After all, who wants to ride a longboard that your old man was cruising around on every weekend? Kids’ taste in surfboards was like their taste in cars: Why drive an Impala when you could have a Camaro?

They wanted something fast, something fun. They needed a shortboard.

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Over the years, longboard surfers were stereotyped as old men with beer guts hanging over their canvas shorts, slowly paddling into the waves and causing a hazard for shortboard riders.

Robert “Wingnut” Weaver was one of the twentysomething surfers who bridged that generation gap. He grew up in Newport Beach riding longboards while his friends surfed shortboards.

Weaver’s longboard riding skills eventually landed him a part in filmmaker Bruce Brown’s “The Endless Summer II,” a sequel to Brown’s 1964 classic.

Weaver, 28, always rode a longboard, refusing to try the shorter version. He considers himself a surfing purist, a link from the legends who rode the longboard before him to the kids he hopes will ride it in the future.

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“The whole style of longboarding appealed to me,” he said. “It was a different approach to surfing, and I had always been into the 1950s and ‘60s. And surfing just captured that era so well.”

Robert August, who starred in the original “Endless Summer,” owns a Huntington Beach surf shop and shaped the 25 longboards Weaver used in the movie.

“Wingnut was the first of the young guys to really dedicate himself to riding the longboard,” August said. “Before him, it was mainly older guys like me riding them. Now, younger kids are finding that you can have fun on them when the waves are three-feet high and mushy.”

It wasn’t until the late 1980s that longboards went on a crash diet, dropping from 50 pounds to 11 and 12. Longboard shapers traded the redwood models and heavy balsa-wood boards for lightweight foam covered with a single layer of fiberglass and stylish designs.

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“It’s like anything else,” Carroll said. “As time goes along, there is progress and improvements in a product. That’s what happened with longboards. It’s like a long chain--we had to build it in links.”

Carroll said the longboards he sells are six inches shorter than the boards he rode in the 1960s. A new longboard sells for about $500, about $100 to $200 more than a custom shortboard.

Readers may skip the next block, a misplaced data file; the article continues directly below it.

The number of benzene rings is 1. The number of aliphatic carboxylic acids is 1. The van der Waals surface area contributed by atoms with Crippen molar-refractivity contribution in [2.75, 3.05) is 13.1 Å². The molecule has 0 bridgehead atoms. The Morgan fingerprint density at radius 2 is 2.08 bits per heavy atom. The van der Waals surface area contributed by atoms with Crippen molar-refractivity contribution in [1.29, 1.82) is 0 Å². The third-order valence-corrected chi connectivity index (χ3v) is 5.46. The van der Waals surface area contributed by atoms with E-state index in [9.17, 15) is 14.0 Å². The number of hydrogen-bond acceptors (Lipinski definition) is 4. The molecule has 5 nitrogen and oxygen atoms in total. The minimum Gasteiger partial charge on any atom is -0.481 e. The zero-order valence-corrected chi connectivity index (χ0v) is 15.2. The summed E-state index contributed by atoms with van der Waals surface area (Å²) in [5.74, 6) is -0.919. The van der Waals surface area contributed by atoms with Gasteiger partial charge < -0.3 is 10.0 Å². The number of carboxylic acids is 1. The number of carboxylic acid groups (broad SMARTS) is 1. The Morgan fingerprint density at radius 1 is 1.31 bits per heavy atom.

But surfers say the new longboards are worth the price. The boards are custom-built and the lightweight foam allows riders to pull 360-degree turns and ride “floaters” over the top of the wave, just like shortboard riders do. Those moves were impossible with the old, heavy boards.

The newer boards also easier to store, load and carry to the beach. Carroll remembers getting a workout just lugging his old, heavy boards to the pier.

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“When I started surfing, the first longboard I rode weighed about 50 pounds,” he said. “And I weighed only about 40 pounds.”

Carroll rides a lightweight board now, trying to keep up with a younger generation at a surf break he once dominated.

He knows the rebirth of longboard riding has been slow, and the sport still has a long way to go before it catches shortboards in popularity.

Prize money and endorsements for longboarders are only a fraction of the hundreds of thousands of dollars that top shortboard riders such as Kelly Slater earn each year.

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But Carroll sees a promising future for the sport.

“It’s amazing,” he said “I watched all of the Op contest last week and the longboard competition seemed to be more interesting.

“You saw the final day. The crowd seemed to show more interest in longboarding. I think there’s just a lot of appeal with it because anybody at any age can do it.”